This book is a companion-piece to editor Mark Morrisí 2005 anthology CINEMA MACABRE, a collection of essays by a variety of popular authors, each contributing a 2-4 page write-up on a favored horror movie. The similarly formatted CINEMA FUTURAíS essays are focused on the cinema of science fiction--nominally at least: Iím not sure Iíd classify THE MAN IN THE WHITE SUIT, THE 7TH VOYAGE OF SINBAD (in a piece that also works in references to ZULU DAWN, THE FANTASTIC MR. FOX and UP), TIME BANDITS or THE PURPLE ROSE OF CAIRO as science fiction, while in his essay about THE WONDERFUL ICE-CREAM SUIT Mike Resnick admits heís actually writing about his favorite fantasy film--and, in touting THE MIST, Steven Erickson apparently thought he was contributing to the previous book.
CINEMA FUTURA overall is a fun and endlessly provocative read. Most of the classics of the genre are covered, from METROPOLIS, 2001: A SPACE OSYSSEY, BRAZIL, ROBOCOP, THE MATRIX and AVATAR. James Cameron and Terry Gilliam both receive extremely generous coverage with three films apiece, while Steven Spielberg, shockingly enough, is represented by just one entry, 2002ís MINORITY REPORT. Clearly, this is a hip crowd.
True, thereís much youíll have to forgive, particularly if you, like me, arenít partial to lengthy personal anecdotes. Joe Lansdale admits his choice of the original INVADERS FROM THE MARS is based on the fact that it scared him as a kid but ďseen as an adult, the first twenty minutes or so of the film still packs a punch, but the latter part of it waversÖ,Ē while Guy Adams all-but trashes BLADE RUNNER, a film he loved as a teenager but upon viewing it as an adult ďspent most of the time cringing.Ē Nostalgia, it seems, is the primary reason for the inclusion of the likes of I MARRIED A MONSTER FROM OUTER SPACE and THE WASP WOMAN over genuine science fiction classics like FORBIDDEN PLANET and JE TíAIME, JE TíAIME.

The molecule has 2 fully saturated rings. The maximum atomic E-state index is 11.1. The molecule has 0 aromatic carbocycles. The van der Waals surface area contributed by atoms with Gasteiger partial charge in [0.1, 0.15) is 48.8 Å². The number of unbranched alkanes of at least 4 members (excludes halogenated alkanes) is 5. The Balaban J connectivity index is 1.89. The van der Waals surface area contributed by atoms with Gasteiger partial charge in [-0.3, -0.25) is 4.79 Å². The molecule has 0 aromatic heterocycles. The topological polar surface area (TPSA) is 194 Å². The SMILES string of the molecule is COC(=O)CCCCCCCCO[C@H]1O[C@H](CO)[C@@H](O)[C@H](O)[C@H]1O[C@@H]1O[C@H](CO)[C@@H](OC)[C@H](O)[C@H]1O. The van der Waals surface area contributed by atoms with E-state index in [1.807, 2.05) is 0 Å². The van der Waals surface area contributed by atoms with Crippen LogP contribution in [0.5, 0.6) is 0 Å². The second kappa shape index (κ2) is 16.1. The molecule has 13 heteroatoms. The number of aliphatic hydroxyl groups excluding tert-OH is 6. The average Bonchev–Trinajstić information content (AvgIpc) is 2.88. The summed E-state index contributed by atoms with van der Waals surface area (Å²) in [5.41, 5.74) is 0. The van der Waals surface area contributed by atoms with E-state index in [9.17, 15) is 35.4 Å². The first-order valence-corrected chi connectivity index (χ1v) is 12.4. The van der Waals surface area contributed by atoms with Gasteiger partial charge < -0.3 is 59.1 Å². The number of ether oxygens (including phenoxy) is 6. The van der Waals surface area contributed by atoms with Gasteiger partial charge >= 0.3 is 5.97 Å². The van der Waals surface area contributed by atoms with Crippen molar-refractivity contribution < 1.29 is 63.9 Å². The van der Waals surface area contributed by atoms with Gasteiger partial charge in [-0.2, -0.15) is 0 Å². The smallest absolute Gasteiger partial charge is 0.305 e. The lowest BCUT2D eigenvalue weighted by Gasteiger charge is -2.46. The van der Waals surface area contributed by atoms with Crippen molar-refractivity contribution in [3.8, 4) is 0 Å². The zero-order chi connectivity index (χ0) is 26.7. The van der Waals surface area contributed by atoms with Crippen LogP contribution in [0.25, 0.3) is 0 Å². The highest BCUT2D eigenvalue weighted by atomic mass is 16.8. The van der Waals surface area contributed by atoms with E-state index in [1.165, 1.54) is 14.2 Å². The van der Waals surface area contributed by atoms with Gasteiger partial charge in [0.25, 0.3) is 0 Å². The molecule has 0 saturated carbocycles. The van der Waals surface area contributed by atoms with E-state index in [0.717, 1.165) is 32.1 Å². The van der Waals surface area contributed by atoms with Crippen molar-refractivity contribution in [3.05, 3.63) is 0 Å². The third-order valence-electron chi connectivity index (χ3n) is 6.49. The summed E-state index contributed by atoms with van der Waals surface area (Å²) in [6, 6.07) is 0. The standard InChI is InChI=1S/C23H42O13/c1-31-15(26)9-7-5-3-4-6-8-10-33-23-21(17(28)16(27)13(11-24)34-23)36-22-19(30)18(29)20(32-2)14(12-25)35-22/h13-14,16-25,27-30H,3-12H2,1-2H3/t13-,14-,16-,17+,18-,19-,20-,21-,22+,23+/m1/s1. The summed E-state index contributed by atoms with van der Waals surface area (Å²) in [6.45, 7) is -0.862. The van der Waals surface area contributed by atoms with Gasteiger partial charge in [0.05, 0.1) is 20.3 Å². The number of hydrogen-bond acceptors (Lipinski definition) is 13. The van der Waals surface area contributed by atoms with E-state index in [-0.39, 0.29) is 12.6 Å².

On the other hand, some of the recollections are quite interesting, and actually serve to enhance the movies under discussion. Such is the case with Nate Kenyonís essay on STAR WARS, which he saw as a kid shortly before his father was killed in a car accident and his mother contracted cancer. Thus the filmís brand of heroic fantasy was therapeutic in a way its makers couldnít possibly have foreseen.
Ian R. MacLeodís piece on A CLOCKWORK ORANGE succeeded in doing something Iíd never expect: it actually made me view the film, which Iíve seen approximately a thousand times, in an entirely new light. I also appreciated Adam Robertsí highly learned take on Andrei Tarkovskyís STALKER, another favorite, although I think Roberts misses the point of the apparently ambiguous coda with the protagonistís telekinetic daughter (the train, contrary to what Roberts claims, passes by after the girl has moved the glasses, being a reprise from an earlier moment in the film). Lucius Shepardís piece on Jean-Luc Godardís ALPHAVILLE is among the very few analyses Iíve read of that film that actually comprehends it as the freewheeling goof it is (in contrast to the more academic reviews, which tend to take it far too seriously). Christopher Priestís observations about Chris Markerís LA JETEE are equally resonant, and thereís also a perceptive Michael Cobley penned piece on TWELVE MONEKYS, the Terry Gilliam directed remake of Markerís masterpiece.
In short, this book contains something for everyone, even if it is frequently infuriating and/or unconvincing (Iím sorry, but I will never be persuaded that the deadly QUINTET, which even its own makers canít stand, is a good movie, nor LILO & STICH, which Tony Ballantyne intimates he selected largely because his kids have made him view it over and over). If nothing else, it will certainly get you thinking, whether youíre a science fiction fan or not.